Deer Park, with its tree-covered hills, is a place where prayer, meditation, and song shape the sense of place and bring the visitor peace. It’s a true sanctuary, offering immunity and refuge for troubled folks in troubled times. Sanctuary, from the old French sanctuaire and the Latin sanctuarium or sanctus, meaning “holy,” is essential for those of us who live day in and day out in chaos and oppression, where belonging is never guaranteed. As I walked the monastery’s paths, I affirmed in my heart that my true home must have peace.
What leads a person to homelessness? What happens when your home doesn’t have the peace you’d hoped for? If we look at the impact of history, culture, and ancestry on finding home, we begin to understand the vastness of homelessness. The words “I am home” don’t resonate for many who are marginalized by society. When we recognize the profound influence of social factors upon homelessness, then compassion, forgiveness, and similar virtues can carry us home.
If you have a sense of not belonging based on prolonged, systemic mistreatment, if you’ve been a target of hatred and violence, that disregard affects your well-being. In a relative sense, those who are dehumanized are never home. In the absolute sense, home is in the heart and cannot be touched by any outside force, even the most oppressive. Both senses are true. Oppressed groups live with the paradox that we are and are not home. While we are encouraged to make a home in this country, manifesting such is a struggle.
When I was eleven-years old, my family was having a tough time. One evening at dinner, the meat was stringy, and I asked, “Daddy, what’s this?” My father proudly answered, “Possum. I caught it in the backyard.” I didn’t know what a possum looked like. All I could think of was the blood that might still be behind the house. I dropped the meat from my fork. My father, from the back roads of Opelousas, was doing what he’d always done to survive hard times. It wouldn’t be long before we received our first—and last—bag of groceries from the welfare office. We were too proud to continue.
I remember saying to myself, I will never be as poor as my parents. I wanted to feel that I could get what I needed. And I know that when my father promised each of his three daughters a Cadillac and a house, he meant for us to be better off than he was. First, second, and third-generation African Americans who migrated north were supposed to succeed, and our progress was measured by external appearances. Most important was to have a roof over our heads. When you lose your house, you feel like a failure—a disappointment to yourself and your family.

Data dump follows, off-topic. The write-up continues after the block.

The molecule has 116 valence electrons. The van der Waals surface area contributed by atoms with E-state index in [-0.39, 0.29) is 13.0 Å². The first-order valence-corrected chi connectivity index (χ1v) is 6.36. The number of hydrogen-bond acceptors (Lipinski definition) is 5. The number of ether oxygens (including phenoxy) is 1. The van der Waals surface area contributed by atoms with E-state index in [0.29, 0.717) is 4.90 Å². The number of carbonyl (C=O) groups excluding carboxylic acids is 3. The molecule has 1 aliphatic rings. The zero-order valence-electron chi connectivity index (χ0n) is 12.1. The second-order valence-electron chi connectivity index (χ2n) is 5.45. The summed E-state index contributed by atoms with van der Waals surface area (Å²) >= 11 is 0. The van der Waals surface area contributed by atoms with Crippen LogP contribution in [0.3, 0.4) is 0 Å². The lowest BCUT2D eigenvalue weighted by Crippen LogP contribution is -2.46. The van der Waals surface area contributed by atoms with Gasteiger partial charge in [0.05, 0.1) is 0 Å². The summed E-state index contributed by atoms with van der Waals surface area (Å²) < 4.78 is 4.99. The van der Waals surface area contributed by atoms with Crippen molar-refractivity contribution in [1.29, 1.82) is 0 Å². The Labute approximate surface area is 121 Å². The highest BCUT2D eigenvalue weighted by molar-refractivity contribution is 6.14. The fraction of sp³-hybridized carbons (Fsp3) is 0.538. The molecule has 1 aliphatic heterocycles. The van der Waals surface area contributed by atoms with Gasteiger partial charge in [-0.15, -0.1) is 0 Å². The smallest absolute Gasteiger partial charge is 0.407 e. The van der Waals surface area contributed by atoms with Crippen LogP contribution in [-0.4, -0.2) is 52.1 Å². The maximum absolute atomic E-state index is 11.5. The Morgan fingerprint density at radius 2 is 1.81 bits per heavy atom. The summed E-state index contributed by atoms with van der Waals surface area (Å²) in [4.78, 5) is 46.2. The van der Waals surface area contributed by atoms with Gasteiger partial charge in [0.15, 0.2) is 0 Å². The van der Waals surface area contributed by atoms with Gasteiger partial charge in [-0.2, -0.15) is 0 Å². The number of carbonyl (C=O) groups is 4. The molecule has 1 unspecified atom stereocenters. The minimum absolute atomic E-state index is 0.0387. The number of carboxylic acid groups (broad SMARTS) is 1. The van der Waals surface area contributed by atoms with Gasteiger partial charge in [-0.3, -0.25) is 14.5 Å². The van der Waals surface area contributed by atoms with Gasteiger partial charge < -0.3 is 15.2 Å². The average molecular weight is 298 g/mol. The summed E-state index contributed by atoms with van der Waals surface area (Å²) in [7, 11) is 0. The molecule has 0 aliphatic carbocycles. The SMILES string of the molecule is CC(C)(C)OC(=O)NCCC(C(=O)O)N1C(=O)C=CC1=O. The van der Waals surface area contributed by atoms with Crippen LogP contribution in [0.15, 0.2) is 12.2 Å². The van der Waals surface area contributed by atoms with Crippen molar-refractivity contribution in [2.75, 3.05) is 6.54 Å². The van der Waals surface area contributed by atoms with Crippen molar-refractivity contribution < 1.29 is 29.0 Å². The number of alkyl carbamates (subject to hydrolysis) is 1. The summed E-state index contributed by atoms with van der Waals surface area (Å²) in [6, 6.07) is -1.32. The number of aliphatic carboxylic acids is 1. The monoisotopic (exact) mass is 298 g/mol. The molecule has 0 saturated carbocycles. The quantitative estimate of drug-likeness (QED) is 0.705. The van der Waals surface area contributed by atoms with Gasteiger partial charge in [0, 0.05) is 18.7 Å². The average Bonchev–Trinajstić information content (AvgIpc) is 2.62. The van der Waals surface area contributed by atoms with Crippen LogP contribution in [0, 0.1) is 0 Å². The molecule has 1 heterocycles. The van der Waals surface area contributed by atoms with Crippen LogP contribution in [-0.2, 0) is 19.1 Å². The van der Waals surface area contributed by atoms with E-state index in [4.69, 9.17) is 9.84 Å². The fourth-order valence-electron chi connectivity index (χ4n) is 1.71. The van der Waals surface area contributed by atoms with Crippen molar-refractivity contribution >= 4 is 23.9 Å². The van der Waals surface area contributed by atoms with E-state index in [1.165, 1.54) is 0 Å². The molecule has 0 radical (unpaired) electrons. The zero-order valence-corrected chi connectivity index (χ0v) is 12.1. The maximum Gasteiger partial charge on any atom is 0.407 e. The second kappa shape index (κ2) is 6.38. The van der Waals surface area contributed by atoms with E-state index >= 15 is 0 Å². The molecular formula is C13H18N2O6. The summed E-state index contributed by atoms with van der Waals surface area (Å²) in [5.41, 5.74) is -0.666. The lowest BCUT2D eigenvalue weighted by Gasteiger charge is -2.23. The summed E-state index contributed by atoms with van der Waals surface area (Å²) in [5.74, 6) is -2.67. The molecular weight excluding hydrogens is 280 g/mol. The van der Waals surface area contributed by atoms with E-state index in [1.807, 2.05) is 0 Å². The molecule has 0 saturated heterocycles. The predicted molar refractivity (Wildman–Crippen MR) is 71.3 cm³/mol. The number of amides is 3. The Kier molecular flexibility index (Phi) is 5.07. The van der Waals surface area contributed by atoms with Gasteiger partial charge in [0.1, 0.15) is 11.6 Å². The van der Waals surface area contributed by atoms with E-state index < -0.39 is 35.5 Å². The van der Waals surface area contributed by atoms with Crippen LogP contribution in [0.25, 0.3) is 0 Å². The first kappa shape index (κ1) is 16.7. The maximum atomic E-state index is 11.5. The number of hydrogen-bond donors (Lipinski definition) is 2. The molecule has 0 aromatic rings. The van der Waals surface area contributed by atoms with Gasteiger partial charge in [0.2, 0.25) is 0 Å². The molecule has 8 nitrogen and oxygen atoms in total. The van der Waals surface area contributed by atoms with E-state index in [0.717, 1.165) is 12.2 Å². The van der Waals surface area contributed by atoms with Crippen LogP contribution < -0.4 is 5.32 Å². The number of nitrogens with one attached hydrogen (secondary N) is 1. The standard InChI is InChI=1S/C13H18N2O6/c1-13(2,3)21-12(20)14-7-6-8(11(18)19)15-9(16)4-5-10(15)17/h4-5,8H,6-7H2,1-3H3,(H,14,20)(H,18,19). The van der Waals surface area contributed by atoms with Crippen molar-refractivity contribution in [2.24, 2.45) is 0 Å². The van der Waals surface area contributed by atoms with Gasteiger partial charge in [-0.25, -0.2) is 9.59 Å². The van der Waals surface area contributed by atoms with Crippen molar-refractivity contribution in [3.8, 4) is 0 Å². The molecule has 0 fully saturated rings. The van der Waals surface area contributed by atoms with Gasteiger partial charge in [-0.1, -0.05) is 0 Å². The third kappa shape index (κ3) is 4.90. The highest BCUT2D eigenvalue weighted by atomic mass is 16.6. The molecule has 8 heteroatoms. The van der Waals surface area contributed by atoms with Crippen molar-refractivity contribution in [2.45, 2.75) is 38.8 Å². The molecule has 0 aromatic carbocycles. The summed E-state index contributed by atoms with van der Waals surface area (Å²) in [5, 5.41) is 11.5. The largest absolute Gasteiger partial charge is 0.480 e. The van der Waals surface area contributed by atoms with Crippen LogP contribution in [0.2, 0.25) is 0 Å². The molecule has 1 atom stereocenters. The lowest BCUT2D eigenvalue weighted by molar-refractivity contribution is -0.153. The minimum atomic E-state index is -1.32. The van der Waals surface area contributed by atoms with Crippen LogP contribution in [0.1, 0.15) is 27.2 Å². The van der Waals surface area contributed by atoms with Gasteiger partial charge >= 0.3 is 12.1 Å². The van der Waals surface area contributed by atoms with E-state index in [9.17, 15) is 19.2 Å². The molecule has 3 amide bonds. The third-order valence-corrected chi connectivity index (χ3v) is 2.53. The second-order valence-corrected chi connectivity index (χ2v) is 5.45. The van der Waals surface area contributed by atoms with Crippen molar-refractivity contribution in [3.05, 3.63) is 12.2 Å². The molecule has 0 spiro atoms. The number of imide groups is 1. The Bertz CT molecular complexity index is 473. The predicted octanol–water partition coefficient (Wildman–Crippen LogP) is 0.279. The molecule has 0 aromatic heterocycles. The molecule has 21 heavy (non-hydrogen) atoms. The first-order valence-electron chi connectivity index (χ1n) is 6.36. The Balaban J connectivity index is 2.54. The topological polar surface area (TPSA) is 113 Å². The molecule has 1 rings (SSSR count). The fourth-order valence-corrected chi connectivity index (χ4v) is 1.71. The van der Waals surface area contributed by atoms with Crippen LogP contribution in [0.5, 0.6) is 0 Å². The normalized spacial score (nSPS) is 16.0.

Owning a home is a marker of stability and success, but today it’s impossible for many of us to purchase property in the places we grew up. Imagine the assault on the heart when you are living in a homeless shelter or on the streets. How can we own the home we know and love? There are many ways to overcome physical homelessness. One is to redistribute wealth and return stolen territory. Another is to heal and disrupt the disconnections that result in disproportionate wealth, colonization, and occupation. When you consider the destruction of others’ homelands and cultures and how it impacts their quest for home, the difficulty in overcoming spiritual homelessness is clear.
Enslaved Africans did not immigrate to America. In fact, many black people were here before the first colonists or slaves arrived. Native Americans did not give away their land; it was stolen. Holocausts for Jewish Americans, Armenians, Rwandans, and others did take place. Rape is used as a weapon against women. Muslims are harassed and annihilated. Perpetrators of all races murder transgendered people. What if those who have been pushed to the economic, political, and social margins were seen and their true histories revealed while presenting the teachings of finding one’s true home? Would that help us understand the depth of our connections or disconnections to each other and facilitate the quest for an authentic home?